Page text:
“Johnny traded it out of a recent EC grad who’s already married, got a kid. Bought an Enclave. The silver one. The Challenger’s orange. Clemson fan. Loaded. Satellite radio. Premium stereo. Kids ought to be all over it. Johnny’s in with the Tiger fans, but he couldn’t sell a kid a lollipop. If he sells it, it’ll be to a rich daddy, not the kid himself.”

“I’ll get on the phone,” Nat said. “I might have a lead or two.”

“Goddamn, I’m glad the weather’s cooled off,” Wyatt said, glancing at his watch. “I fucking hate being in the showroom right now. I’m afraid Grace is going to call EMS if I sneeze. D’you know thirty thousand people died of flu last winter, and Grace is wearing rubber gloves ‘cause three people in America got Ebola?”

“She’s crazy as hell.”

“It’s kind of fun, though,” Wyatt said. “I just can’t take it in large doses.

“Hey, Nat, speaking of fun, you want to have some?”

“What you got in mind?”

“Do you think you could, like, impersonate a redneck? I don’t mean act like one. I mean, you adopt his opinions, in a way that’s believable, or at least believable to a dumbass.”

Nat started laughing. “I seen you back in the service department. You ain’t been smoking any of what Buddy’s got?”

“No. It’s funny you mentioned that, though. That’s exactly what he said when I was walking out the door. ‘I can get you some,’ he said.”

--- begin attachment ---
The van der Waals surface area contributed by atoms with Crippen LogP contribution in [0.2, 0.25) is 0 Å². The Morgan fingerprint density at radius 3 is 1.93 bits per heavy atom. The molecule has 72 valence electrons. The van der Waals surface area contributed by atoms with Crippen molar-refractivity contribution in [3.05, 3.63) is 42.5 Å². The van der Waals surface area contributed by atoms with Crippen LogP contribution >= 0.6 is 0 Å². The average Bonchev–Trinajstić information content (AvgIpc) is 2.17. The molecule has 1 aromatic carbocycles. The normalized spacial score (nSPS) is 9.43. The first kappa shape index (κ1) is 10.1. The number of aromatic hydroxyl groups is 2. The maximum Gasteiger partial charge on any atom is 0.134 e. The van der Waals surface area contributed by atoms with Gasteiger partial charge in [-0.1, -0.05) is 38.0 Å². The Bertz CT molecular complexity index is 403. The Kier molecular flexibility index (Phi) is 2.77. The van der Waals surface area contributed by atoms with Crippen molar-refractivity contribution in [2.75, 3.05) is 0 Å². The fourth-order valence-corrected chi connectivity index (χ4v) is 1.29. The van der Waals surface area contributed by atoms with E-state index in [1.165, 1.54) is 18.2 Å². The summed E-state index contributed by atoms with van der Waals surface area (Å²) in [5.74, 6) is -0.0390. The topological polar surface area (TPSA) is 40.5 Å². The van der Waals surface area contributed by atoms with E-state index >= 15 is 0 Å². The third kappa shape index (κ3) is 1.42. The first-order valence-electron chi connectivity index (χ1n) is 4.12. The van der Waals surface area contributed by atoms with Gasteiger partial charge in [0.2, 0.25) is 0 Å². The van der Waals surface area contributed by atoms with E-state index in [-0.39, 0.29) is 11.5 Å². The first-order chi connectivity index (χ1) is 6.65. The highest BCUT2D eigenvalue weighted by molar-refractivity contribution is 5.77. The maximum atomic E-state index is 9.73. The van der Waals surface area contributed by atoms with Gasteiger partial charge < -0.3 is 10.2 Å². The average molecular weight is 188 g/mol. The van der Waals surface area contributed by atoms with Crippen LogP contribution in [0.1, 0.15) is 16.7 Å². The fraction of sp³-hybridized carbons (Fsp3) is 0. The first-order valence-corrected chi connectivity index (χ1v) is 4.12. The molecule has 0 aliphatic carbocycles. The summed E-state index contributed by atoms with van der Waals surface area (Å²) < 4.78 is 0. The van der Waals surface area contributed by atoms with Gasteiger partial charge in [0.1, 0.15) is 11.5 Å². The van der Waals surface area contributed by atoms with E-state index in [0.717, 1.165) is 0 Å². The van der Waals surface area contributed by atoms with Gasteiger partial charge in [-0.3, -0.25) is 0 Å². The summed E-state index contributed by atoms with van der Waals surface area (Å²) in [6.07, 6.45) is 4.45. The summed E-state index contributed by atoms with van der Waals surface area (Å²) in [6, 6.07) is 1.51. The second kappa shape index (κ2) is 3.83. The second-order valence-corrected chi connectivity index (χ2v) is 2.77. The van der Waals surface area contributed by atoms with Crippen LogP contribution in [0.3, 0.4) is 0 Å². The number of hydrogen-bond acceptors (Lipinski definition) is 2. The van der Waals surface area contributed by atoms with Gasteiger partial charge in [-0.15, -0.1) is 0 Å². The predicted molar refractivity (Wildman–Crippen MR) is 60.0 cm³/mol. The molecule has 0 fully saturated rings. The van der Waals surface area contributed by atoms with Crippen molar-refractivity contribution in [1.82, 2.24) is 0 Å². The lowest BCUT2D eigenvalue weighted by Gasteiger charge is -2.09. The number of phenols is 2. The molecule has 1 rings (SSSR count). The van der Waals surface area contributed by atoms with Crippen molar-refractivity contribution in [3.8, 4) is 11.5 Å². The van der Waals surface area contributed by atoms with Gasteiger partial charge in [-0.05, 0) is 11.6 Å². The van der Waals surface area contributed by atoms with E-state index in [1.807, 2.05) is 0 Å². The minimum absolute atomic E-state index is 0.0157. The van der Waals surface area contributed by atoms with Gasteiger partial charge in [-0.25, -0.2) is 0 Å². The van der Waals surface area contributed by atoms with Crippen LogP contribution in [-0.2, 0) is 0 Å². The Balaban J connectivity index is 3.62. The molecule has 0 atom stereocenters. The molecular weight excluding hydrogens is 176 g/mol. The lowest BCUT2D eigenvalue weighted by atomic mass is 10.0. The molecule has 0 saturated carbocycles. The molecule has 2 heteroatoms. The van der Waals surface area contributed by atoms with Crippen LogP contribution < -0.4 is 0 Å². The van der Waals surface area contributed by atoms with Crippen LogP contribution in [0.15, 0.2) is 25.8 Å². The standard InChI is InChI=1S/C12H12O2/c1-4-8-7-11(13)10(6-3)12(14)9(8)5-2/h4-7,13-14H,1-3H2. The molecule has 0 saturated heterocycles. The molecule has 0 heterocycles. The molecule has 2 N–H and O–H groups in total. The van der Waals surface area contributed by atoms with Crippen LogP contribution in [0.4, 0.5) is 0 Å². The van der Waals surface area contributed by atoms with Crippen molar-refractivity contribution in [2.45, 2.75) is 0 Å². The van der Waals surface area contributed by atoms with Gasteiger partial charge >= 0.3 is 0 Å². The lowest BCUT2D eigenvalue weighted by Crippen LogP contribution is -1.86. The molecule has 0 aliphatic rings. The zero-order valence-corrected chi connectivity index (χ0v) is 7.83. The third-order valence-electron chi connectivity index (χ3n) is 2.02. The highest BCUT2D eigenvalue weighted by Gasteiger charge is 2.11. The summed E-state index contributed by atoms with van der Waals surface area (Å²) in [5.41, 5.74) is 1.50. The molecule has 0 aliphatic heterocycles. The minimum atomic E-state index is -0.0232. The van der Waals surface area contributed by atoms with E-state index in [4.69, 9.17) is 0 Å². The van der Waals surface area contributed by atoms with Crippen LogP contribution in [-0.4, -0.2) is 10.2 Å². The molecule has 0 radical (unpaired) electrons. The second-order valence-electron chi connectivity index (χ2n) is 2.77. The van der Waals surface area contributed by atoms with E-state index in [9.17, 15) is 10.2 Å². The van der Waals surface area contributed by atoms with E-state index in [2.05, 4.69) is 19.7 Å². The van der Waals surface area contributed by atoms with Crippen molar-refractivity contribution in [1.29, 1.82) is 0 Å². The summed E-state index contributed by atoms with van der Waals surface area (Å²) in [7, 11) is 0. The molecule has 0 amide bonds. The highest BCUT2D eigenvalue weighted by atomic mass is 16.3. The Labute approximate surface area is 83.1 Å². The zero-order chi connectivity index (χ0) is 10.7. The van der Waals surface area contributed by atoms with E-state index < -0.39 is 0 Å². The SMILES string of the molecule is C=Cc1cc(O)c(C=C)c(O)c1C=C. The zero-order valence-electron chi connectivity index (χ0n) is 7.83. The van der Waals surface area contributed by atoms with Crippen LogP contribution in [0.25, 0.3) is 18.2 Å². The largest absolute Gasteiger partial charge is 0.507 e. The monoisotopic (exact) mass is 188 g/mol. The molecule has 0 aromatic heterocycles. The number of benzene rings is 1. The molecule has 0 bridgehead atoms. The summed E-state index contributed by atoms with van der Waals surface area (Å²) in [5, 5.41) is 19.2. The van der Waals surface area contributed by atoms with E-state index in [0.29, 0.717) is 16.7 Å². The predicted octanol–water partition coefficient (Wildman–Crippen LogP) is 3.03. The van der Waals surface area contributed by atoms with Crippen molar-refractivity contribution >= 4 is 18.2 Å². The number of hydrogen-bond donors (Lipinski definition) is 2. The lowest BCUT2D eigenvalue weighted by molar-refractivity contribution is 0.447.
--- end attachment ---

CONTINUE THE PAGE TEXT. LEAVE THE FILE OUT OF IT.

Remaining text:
“That boy seriously ain’t right.”

“Ah, he’s harmless. He gets his work done. If he comes to work stoned, well, at least he ain’t serviced nobody’s car and forgot to put oil in it. You ever give Buddy a ride home or picked him up in the morning?”

“No,” Nat said. “Never had the pleasure.”

“There’s this kid up the road. You can’t see Buddy’s trailer from the highway, but his plot borders a pretty nice house. The kid in that house is into remote-control planes and helicopters and shit. I’ve seen him flying ‘em. Buddy thinks they’re drones, hovering around and spying on him. That kid might be fucking with him. It’s right funny.”

“What’s that got to do with me impersonating a redneck, Wyatt?”

“Oh, nothing. I got off track thinking about Buddy. Here’s what my idea is. Next time we’re sitting around the lot, and there’s a no-doubter that walks in …

“What’s a no-doubter?”

“Why, Nat, you ought to know that. A one-hundred-percent, true-blue, dyed-in-the-wool, right-wing nutcase. The kind our colleagues make a living off of.”

Nat smiled. “Okay, I got you.”

“I owe Lew McInvaille one,” Wyatt said. “He never passes up an opportunity to tell a customer, ‘Be sure you come see me. See that guy over there. His name’s Wyatt Posey. Don’t tell him I told you this, but he voted for Obama. Twice.’”

“No? For real?”

“Anyway, I can play the redneck as good as he does it honest. Here’s what we’ll do. I’ll go talk to the guy, feel him out on his politics, and if my stereotype proves accurate, I’m gonna introduce you to him, and I’ll tell him your first cousin is Jim Crow.”

“Huh?”

“I’ll tell him your first cousin is Tim Scott. Then we can have a conversation, and that’s when you can play against type, as they say in the movies.”